It is not my perfection which resonates with my readers. It is my struggle with life; it is my imperfection which helps others through the ups and downs of their life. In an interview last year, I was asked what my purpose was. Out of my mouth without my conscious awareness came, “My purpose is to mess up and learn from it, so you don’t have to.” Funny, for decades I had the belief that my purpose was to achieve perfection so I could show others the way. What I am coming to accept is that I’m on this planet to roll around in the muck of life. I am here to choose poorly, learn from it, and find the courage to move on. I am here to realize the obstacles I put in my way through my dishonest beliefs, to find the tools to release these beliefs, and to find a new way to live. I am here to find deep and absolute acceptance of myself – warts and all – and to help others feel and embrace their own self-acceptance. Through self-acceptance, we can all learn how to have unconditional empathy and love for those around us as well.

Do you have a life purpose or mission? What is it? Do you struggle with the desire for perfection? What would your life be like without the struggle for the unachievable?

baby shark

Doo Doo Doo Doo Doo Do-ing

Baby Shark overtook our household for a while. Everything got the Baby Shark treatment. Baby spinach doo doo doo doo doo doo. Gato Blanco doo doo doo doo doo doo. It was silly and fun. When I started to write this post, I thought of a new variation, Stressy Me doo doo doo doo doo doo. When I was younger, stress was a way of life. I always overcommitted and put my work above my relationships and my health. I was always doing, doo doo doo doo doo do-ing. I thought stress was normal. It was what life was all about, right?


Thankfully through my awakening in Peru, I started to see that there was more to life than stress and that there were ways to minimize the amount a stress I experienced, such as practicing patience. This brought a brand new world to me. A world where I could choose what I committed to and what I didn’t. A world where I had the right and the responsibility to put myself first. I began to live and not to do. Instead of being a victim of stress, I used tools to minimize and prevent it. Life was wonderful. My belief became that stress is part of life, but we don’t have to let it overtake our life.

This new way of being has served me for about the last decade and my life has changed because of it. I left a high-pressure career (or what I made a high-pressure career) for one that fits my outlook on life. I simplified my life and moved to a country that moves at the speed I want to live. I thought I had made it. This was great. Then I learned that I can even go deeper. I am now learning how to stop creating any painful negative stress in my life.

I may experience the positive stress of an upcoming event like a trip or a birthday; to me this should really be called excitement not stress. And yes, there will be negative stress events in my life like deadlines, losses, and accidents. But I don’t need to make these negative stress events into more than they are. The event is stressful. My thoughts about the event are what makes it painful.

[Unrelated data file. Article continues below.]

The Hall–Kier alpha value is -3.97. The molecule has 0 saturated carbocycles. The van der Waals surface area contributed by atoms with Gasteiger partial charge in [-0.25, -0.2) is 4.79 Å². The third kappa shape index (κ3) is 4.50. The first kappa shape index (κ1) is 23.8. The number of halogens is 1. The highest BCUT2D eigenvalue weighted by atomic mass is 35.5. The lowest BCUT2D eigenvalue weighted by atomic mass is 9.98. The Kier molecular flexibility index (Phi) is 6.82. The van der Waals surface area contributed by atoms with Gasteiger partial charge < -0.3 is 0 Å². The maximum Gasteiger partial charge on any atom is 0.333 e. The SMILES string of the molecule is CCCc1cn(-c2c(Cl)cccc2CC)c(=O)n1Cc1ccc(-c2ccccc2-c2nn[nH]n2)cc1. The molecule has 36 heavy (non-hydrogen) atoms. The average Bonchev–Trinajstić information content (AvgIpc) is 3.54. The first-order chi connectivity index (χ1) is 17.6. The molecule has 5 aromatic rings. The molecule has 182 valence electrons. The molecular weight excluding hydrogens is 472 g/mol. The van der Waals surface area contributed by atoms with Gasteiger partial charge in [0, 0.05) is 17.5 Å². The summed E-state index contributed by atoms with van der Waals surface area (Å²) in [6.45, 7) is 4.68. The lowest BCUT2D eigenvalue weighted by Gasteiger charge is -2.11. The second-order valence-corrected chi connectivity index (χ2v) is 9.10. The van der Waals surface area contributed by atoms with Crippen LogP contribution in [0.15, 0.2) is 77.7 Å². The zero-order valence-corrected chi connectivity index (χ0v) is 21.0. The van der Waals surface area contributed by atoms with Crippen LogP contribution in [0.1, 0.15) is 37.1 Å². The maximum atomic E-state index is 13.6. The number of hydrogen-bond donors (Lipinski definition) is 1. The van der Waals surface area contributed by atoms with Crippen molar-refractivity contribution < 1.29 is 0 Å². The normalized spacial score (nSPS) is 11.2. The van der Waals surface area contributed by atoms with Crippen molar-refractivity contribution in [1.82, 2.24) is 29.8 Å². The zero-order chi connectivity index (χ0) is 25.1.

Brené Brown reminded me of this in her book, Rising Strong. The stressful event itself is not what causes the pain. What really causes the pain of negative stress is our thought or our story about the event. It is not that there is a deadline. It is the thought that if we don’t meet the deadline we are imperfect and unlovable. It is not that we lost a loved one. It is that we didn’t do enough for them when they were alive which makes us a horrible person. It is not that there was an accident. Our story tells us that we were a worthless stupid idiot and that is why there was an accident. When we can keep our stories at bay, the pain of stress naturally minimizes.

Recently I had an off week. I really didn’t know why but I felt anxious, tired, and worried. Yes, I was having a busy week but I have had busy weeks before and I didn’t feel this poorly. What I realized was the story I was telling myself about my busy week was what was causing me pain. I felt I had to take on more clients at work or I would be seen as unproductive and maybe lose my job. I felt I had to put my needs to the side to take care of others or I would be a failure. I believed I had to do everything myself and not ask for help or I was not doing my share and was unworthy of love. Once I identified and released the stories I had made up, it was easy to look at my week, schedule in downtime/self-care, and approach my work from a space of giving instead of being taken from. And the pain was gone. Painful negative stress is caused by our thoughts and beliefs around issues. I was stressed because I had poor boundaries and was choosing to take too much on because I thought I had to or I was worthless. Once I removed this dishonest thinking, I moved forward to solve problems without the crippling effects of stress.

Where are you feeling stress right now? How much of it is fact? How much is it a story you have made about yourself or other people? If you release your false story, how much stress do you feel?

hiding true self

Letting Go of ME, to be me